The first thing you’ll want to know about Sherrie Lynn is that she is particularly particular about her name. Since childhood, she has gone by both her first and middle name. So even though Sherrie Lynn acknowledges that three syllables does make for a rather long name, if you call her Sherrie, she will call you out and correct you. She is so proficient at this that there have been times when acquaintances of hers have corrected others for saying her name wrong—even when she is not there. She is pleased that she has trained them well.

Sherrie Lynn dreamed of being an author as a child. She wrote one-page stories in a thin spiral bound notebook. However, English classes proved a struggle for her to the point of banishing the dream to the deepest corner of her mind.

In college, Sherrie Lynn first pursued a music degree, believing it was her only skill worth a higher education. English 1010 was, naturally, a required course to graduate, and she begrudgingly took it. She didn’t know it then, but that teacher was the turning point in her writing career. He was her first English teacher that made her believe that she could write, though her childhood dream still hadn’t come back to the surface just yet. After three years of college, she gave birth to her first boy and stepped aside from higher education for a time.

During her college hiatus, she popped out two more boys (one of which died from SIDS). It wasn’t until she had a dream that she began writing again. Her husband, Justin, had gotten her into anime and in this dream, Sherrie Lynn had felt like she was a character in an anime. The background, the other characters in her dream all moved as an anime. It was so vivid and engaging that when she woke up, she started writing and couldn’t stop. It was during this time that she not only remembered her childhood dream, but also how her English 1010 teacher made her believe that she could write. It was with that belief that she returned to college–not for a degree–for the education.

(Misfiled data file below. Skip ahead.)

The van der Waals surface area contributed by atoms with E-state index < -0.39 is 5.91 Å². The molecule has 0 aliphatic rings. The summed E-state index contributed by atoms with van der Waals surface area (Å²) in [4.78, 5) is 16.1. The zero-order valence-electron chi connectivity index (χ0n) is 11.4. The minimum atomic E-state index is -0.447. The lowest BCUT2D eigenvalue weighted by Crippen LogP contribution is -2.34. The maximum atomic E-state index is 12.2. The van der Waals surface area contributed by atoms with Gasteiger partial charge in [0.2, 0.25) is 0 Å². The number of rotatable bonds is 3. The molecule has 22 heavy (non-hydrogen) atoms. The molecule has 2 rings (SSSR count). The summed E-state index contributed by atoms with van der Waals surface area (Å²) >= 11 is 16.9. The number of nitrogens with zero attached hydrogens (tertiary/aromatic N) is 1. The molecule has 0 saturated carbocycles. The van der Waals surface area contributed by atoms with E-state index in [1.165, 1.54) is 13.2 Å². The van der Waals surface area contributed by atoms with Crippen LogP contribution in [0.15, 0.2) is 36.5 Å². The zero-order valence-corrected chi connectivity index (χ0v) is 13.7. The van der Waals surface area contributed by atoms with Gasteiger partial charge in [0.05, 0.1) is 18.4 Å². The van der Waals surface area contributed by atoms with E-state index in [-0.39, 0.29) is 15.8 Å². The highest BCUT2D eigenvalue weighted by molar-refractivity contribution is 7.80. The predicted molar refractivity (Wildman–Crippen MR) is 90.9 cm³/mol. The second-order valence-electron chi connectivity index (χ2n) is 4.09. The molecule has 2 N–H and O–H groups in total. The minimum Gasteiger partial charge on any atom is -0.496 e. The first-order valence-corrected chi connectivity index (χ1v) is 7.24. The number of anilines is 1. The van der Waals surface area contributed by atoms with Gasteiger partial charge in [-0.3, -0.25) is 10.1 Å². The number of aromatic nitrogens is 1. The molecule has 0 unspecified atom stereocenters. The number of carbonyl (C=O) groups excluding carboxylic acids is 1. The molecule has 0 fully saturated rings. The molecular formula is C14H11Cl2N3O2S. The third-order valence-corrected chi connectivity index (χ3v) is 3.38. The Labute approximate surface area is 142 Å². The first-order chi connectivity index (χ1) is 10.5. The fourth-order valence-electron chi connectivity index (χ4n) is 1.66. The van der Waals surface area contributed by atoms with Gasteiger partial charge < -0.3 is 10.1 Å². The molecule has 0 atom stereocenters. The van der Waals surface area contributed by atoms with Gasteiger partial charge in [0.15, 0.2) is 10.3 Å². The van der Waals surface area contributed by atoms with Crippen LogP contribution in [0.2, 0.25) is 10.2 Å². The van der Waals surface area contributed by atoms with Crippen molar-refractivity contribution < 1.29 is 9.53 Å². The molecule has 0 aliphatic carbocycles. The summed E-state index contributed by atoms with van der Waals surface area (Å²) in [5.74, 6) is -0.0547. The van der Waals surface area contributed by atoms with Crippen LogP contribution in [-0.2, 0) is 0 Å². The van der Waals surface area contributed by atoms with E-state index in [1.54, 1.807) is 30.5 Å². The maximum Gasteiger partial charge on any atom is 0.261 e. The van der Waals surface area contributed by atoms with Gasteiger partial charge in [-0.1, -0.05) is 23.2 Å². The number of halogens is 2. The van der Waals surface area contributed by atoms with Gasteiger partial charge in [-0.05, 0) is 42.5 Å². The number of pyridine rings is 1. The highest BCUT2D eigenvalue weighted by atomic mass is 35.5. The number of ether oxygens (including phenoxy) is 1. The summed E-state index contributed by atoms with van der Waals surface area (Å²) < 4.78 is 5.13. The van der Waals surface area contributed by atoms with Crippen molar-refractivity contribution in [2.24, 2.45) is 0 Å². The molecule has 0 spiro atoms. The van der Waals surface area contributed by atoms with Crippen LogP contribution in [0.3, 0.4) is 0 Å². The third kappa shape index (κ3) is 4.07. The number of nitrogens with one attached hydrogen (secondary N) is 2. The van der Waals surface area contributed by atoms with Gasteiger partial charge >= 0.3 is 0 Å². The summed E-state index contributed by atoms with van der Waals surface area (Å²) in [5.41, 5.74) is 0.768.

Sherrie Lynn’s early work tended towards the cathartic. The grief of her second son’s death haunted her for many years, and she worked through a lot of that with her writing. She has always believed that her first piece to be published, Mirrored Realities, was aptly named, because if circumstances in her life were different, it could have been her reality. 

After graduating, she joined the League of Utah Writers to continue her education and as a way to continue writing. She worried that without deadlines (reading a new piece at each meeting), she would get lost in mothering and never write again.

The Cache Chapter took her in and beat her—or rather her writing—into shape. In college, Sherrie Lynn and her classmates were not only learning how to write but also critique. As such, often, the critiques were less than helpful. The Cache Chapter critiques are truthful and therefore more conducive to growth—though they often sting.

Also after graduating, Sherrie Lynn found Shorinji Kempo – a Japanese martial art. There she learned how to grow physically as well as emotionally. There were times that were so emotionally taxing, she had panic attacks. But by pushing through, she grew stronger and old fears began to lessen. Three years into it, she earned her black belt. In the dojo, she was able to learn how to deal with her past pains and grow strong enough to work through them. Sherrie Lynn wanted to find a way to describe this journey with her writing.

In 2014, she decided to put her ideas to the test and write a fictional novel about her emotional journey in Shorinji Kempo. She wrote the first draft of True Strength as her Nanowrimo novel that year. It was the first year she finished Nanowrimo. Blood, sweat, and tears later (and many many revisions), she decided to publish it in 2020. But 2020 threw everyone for a loop (first rule of 2020 is do not talk about 2020), and she had to move her deadline back to 2021.

You can find works of Sherrie Lynn under the name Sherrie Lynn Clarke on Amazon. She is published in multiple anthologies under that name until she landed on the pen name S.L. Clarke.

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